In a culture replete with Facebook “friending,” Instagram “liking,” and Twitter “following,” it seems that the once obvious line between intimate connection and casual acquaintance becomes ever more blurry for a generation of kids growing up entrenched in social media.
The fact is “friends come and friends go, but a true friend sticks by you like family” (Proverbs 18:24). My concern is that teenagers repeatedly see their friends “come and go” on social media but rarely experience the “true friend” who “sticks by you like family.”
Because too often, our teens focus on how many friends or followers, tags or likes they have. And that’s the extent of their consideration.
For example, my daughter recently lamented that one of her followers on Instagram unfollowed her, lowering the number to “just” 110.
With all the focus on quantity — on the amount of people who “come and go” — is there a way to realign our kids’ attention on the quality of those relationships? to help them discern whether or not a person might be a true friend who sticks by them like family?
When teaching high school English, I learned that a good way to help foster self-reflective students was to ask questions and listen well.
That said, here are a four conversation-starters to get our teenagers thinking about the quality of their friendships — both online and otherwise:
1. Do you feel “built up” after connecting with this friend?
Words hold power, the ability to build or destroy. People who deliberately seek to encourage are people who refresh and energize their company.
Are you refreshed and energized by your companions, and likewise, are you someone who refreshes and energizes others with your words?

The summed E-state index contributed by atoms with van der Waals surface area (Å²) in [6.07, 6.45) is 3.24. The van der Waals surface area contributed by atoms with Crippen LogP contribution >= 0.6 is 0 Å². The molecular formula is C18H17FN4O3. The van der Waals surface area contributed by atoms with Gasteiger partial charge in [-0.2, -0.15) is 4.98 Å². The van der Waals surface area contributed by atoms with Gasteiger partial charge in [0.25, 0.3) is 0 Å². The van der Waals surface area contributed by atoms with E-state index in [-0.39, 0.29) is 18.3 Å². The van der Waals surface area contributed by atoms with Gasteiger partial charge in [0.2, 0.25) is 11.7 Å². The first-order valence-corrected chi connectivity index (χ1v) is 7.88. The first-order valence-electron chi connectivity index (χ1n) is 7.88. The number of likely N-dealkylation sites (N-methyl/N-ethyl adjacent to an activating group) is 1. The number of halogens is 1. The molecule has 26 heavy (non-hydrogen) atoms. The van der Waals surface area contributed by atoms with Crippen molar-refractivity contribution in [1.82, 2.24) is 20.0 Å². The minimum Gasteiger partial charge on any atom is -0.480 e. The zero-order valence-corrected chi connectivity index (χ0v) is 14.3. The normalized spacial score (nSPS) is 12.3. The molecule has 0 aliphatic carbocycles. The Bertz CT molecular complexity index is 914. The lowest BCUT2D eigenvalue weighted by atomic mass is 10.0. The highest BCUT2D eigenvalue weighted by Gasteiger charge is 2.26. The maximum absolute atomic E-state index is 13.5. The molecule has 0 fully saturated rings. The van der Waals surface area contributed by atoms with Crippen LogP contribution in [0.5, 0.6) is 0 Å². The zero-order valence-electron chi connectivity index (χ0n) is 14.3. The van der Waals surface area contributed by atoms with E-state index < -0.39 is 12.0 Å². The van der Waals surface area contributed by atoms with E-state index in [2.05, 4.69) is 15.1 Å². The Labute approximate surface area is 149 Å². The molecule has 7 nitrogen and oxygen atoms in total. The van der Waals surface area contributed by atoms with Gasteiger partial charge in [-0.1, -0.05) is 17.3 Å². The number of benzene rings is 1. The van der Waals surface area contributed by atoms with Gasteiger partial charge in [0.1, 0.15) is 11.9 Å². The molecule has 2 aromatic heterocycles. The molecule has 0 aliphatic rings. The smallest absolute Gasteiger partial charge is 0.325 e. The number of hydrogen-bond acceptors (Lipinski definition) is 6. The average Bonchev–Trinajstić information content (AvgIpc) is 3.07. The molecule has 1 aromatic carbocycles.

True friends will try to “not let any unwholesome talk come out of [their] mouths, but only what is helpful for building others up according to their needs, that it may benefit those who listen” (Ephesians 4:29, emphasis mine).
2. Does this friend overlook your flaws?
We are all broken and therefore sharp, prone to cutting others (sometimes unintentionally) with our words and actions. Similarly, our friends bear jagged edges as well.
Our closest comrades understand that we are flawed and decide to “love [us] deeply, because love covers over a multitude of sins” (1 Peter 4:8). They cover and forgive an offense seeking love, instead of harping on a matter which can separate even the closest of friends (Proverbs 17:9).
3. Does this friend provide strength when you are weak?
“If one falls down, his friend can help him up. But pity the man who falls and has no one to help him up” (Ecclesiastes 4:10).
Taking it a step further, is this a friend who can help you steer clear of a fall in the first place?
Think about areas in which you are weak. Would this friend help you make wise and godly choices? And if you succumbed to temptation, would this friend help you get back on the right track with God?
4. With this friend, do you have the freedom to talk about your relationship with God?
At Pentecost when all the disciples were gathered together in one place, the Holy Spirit descended upon them. Can you guess what they talked about? The Bible says they were heard “declaring the wonders of God” (Acts 2:11).
When looking at your friendships, to whom are you able to freely speak of God? to whom are you able to freely explore your journey with Jesus?
There is a unique camaraderie — a wild freedom — among people who deliberately take time together to share what God teaches them in life and through His Word. In fact, friendship flourishes in this space.
My prayer is that these questions serve to open a line of communication between parents and teenagers about the important topic of friendship… and that teens will walk away thinking it was “real talk,” indeed!
What questions would you add to this list? I’d love to see you share your ideas in the comments below!